Heart in a Box Kelly Thompson

Writer: Kelly Thompson
Art: Meredith McClaren
Publisher: Dark Horse

We’ve all been there.

You have that one break-up. They were awesome and they meant the world, then they threw all you had together away. It might have been one bad falling out, it might have been a cheat, it might have been one big mistake. Theyre gone and the pain becomes overbearing and you want out. Then you sell your heart away to the literal devil so you’ll never feel pain ag…wait that’s just what me and Heart in a Box protagonist Emma do? Go figure…

HIAB is a fun little miniseries from Thompson and McClaren examining heartbreak in the most literal sense. After a particularly bad break-up, Emma wishes away that part that you really shouldn’t wish away. It’s not long after the enigmatic man Emma christens “Bob” takes away everything that means anything to Emma that her life devolves into. She realises her mistake too late and must strike up another deal in order to reclaim her lost heart: One that could easily lead to murder.

HIAB’s grim premise is offset by its bouncy humour, taking the metaphor of becoming emotionally dead in order to deal with loss as literally throwing away all the feelings you’ve ever had. Emma as a protagonist, and I hate that this is something certain authors forget to accomplish when it comes to building a likeable character, is a normal human being. She can’t deal with heartbreak properly, lets her depression pile up around her and refuses to address her flaws until the last minute. She comes across as being the absolute opposite of stoic and controlled and often wishes for her problems to vanish by themselves. Her journey to pick herself up again is bound to be an interesting one as she does her level best to set things right again… though with varying levels of success.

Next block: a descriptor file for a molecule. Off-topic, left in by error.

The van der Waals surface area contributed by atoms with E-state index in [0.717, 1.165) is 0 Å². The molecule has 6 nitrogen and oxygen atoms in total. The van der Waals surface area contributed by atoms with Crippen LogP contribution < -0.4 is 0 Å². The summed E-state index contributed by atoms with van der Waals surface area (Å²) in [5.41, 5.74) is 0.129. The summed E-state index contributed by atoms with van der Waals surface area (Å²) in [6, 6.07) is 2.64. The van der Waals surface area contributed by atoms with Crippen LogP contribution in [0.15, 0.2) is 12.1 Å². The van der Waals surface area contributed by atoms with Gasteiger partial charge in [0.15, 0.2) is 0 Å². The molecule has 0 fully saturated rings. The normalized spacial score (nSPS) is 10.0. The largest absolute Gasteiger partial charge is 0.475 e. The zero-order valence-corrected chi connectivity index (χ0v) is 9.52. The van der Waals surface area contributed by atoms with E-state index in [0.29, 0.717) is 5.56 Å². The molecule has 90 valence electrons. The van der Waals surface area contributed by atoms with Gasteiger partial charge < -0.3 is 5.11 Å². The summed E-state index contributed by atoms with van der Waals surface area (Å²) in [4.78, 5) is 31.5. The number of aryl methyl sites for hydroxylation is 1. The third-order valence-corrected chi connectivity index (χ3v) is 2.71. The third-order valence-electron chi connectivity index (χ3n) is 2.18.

Art wise we have a great style that I hesitate to call cartoony though it’s not afraid to throw realism to the wind for a really nice shot. My personal favourite design is the “no really he’s not that evil” Bob and his serpentine eyes and body. We have some nice hues of purple and green layered over each panel and it gives a sad tint to the cloud hanging over Emma throughout the comic. McClaren has some stellar work going on here, one highlight being a newly heartless Emma’s dead-eyed wandering through life as the weight of her mistake sinks in.

Criticism wise we have a cold opening with a very violent act that doesn’t quite fit with the rest of the comic’s lighter feel. Maybe with context it will fit in better but it feels off for our introduction to Emma being her driving an axe in someone’s neck. For a character than many in the audience can understand and empathise with, killing a stranger does not quite compute as well. At least for some people I suppose…

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